I had a pretty deep talk with my stepson awhile back about the necessity of certain curricula in education. Specifically, why biology matters. He’s so much like me it’s crazy… Math is for geniuses, history is for boring people, music is for everyone and reading is for real. But I was expressing to him that in college I was blessed with the coolest, nuttiest Biology professor, who brought the subject to life for me and helped me discover endless possibilities in the basics of the subject. Energy, for example. The fact that we are (on a cellular level) composed of the exact same material as stars in distant galaxies. Or matter; the same processes that make life on earth possible (gravity, relativity, etc) are the same processes that maintain order in our universe. We are all a bunch of atoms, molecules, tiny particles of elements that come together and form mass, and that’s exactly how God created it to be. The microscopic level of life is a reflection of the macroscopic. The details might seem boring at first, but when you start to discover the magic of life and how intricately woven the structure of life is within every part of our existence–and how unbelieveably complicated it is–it becomes clear that we have NO IDEA how great, how infinite, how indescribably complex our God is.

    In attempt to give him a hands-on idea of what I meant, and why biology matters, and what makes it fun, I invited him to join me in the adventures of planting stuff. He loved it. His zinnias are beautiful. :))) (A super cool mom moment for me.) We planted a baby tree. A couple of weeks later, he totally lost interest. His excitement in learning about the PROCESSES of seed growth and plant development flew out the window the second he stopped getting immediate gratification. Once the seed sprouted, the magic was over for him.

    What struck me is how we are all like that. We discover something new, it sucks us in because it is novel and different and exciting… And then it becomes familiar and our enthusiasm fades. We see the changes as they happen, and when it happens slowly we forget it is changing at all.

    The Holy Spirit showed me something today. As I walked out to get the mail, I couldn’t believe how much our maple tree has grown. It was only about ten inches tall when we planted it. It’s now sitting at about four feet. It’s gorgeous. It’s healthy. And I felt so proud… But I started thinking about the biology of it, and how people and plants have so much in common. The faster a tree grows, the weaker it is in structure, because the roots take time to develop and gain depth. The more slowly something grows, the better established it becomes and the higher its chances of survival.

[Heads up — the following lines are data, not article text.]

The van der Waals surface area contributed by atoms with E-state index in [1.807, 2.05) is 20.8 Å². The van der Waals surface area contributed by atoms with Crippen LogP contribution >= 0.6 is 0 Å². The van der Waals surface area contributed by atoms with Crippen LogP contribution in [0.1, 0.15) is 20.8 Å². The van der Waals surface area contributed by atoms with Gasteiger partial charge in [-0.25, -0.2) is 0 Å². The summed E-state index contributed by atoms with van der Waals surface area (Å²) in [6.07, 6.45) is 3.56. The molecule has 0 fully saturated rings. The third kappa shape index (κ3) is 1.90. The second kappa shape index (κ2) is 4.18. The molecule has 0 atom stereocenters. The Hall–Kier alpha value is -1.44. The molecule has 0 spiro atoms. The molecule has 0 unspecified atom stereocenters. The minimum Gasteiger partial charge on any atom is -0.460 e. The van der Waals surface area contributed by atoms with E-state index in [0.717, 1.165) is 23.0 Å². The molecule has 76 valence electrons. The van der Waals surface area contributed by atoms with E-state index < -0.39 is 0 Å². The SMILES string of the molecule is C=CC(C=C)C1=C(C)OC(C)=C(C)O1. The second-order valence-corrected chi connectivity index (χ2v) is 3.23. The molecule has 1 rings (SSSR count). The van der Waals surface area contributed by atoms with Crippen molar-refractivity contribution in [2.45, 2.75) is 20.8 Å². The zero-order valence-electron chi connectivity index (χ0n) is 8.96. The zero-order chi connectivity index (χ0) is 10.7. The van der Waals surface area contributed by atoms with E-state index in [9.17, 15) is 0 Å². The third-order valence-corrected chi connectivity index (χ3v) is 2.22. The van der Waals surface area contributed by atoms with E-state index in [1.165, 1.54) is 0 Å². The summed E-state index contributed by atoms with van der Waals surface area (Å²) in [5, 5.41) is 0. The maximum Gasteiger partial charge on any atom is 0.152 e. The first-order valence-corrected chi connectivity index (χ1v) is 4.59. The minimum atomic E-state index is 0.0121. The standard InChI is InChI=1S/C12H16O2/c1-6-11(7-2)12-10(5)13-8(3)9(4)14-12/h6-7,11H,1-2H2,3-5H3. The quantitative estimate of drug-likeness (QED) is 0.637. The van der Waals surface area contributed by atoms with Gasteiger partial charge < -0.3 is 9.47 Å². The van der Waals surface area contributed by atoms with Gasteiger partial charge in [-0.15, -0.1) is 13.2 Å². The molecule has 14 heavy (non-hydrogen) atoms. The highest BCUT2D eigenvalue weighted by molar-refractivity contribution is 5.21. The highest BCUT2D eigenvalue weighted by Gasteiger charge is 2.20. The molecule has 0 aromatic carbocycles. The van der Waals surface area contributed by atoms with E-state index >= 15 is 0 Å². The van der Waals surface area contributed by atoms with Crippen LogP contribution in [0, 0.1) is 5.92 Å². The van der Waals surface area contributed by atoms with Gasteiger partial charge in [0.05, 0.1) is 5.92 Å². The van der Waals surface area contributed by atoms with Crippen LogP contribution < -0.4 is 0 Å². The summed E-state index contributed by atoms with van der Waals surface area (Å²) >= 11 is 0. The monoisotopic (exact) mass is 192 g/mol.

The lessons we learn in life, and the time it takes us to learn them–to grow from them–is much the same. The longer we meditate on the purpose of a painful experience, the more purpose we are able to absorb from it. When you plow through the tough times as quickly as you can without stopping to look around and evaluate how you got there and why, you end up wasting a large part of your life retracing the same terrain; over and over and over. You have to pay attention in life, take your time, and give your best effort.

    I told him once that the most important thing I’ve learned in my life is to always give 100% of yourself to everything you do. Whether it is your Biology homework, playing with your baby brothers, helping with chores or learning how to play guitar… Whether it is exciting or not, interesting or not; just give all of yourself. The moral of each story always comes at the end. And if we spend our precious time worrying only about what we have to learn from it, and never really investing ourselves to the task itself, we discover the hard way that we end up never learning the lesson at all.

    The tree we planted is actually a slow growing tree, compared to other species. But it has grown significantly. And what’s really cool is that once we stopped staring at the freaking thing, and watching our clocks saying “Has it grown yet? Has it grown yet?” …It actually, finally, grew.

    We spend so much of our life asking these sorts of questions; “Are we there yet? Are we done yet? Is it here yet? Is it time now?,” that we suddenly look back and realize time flew by, we can’t get it back, and we never stopped to experience the PRESENT. People have regrets in life because they never learn how to just be. It’s always hindsight or foresight, what could’ve been or what should be, what we’ve been through or what we hope for… God is telling us to see the right here, right now. Because the growth that lasts is the growth that takes its time, absorbs all that it can, and uses 100% of its energy; consistently, patiently, completely.

    Driftwood you find in rivers and lakes is typically dogwood, or cottonwood, or birch. These types of trees lack the aged maturity to withstand inclimate weather. The storm hits, and the trees that grew too quickly are uprooted or destroyed in the blink of an eye. The slow growing things last the longest. It’s human nature to want to grow quickly. And there’s a time and place for that. But more often, the growth that ensures our endurance, and our perseverance, is the growth that takes time.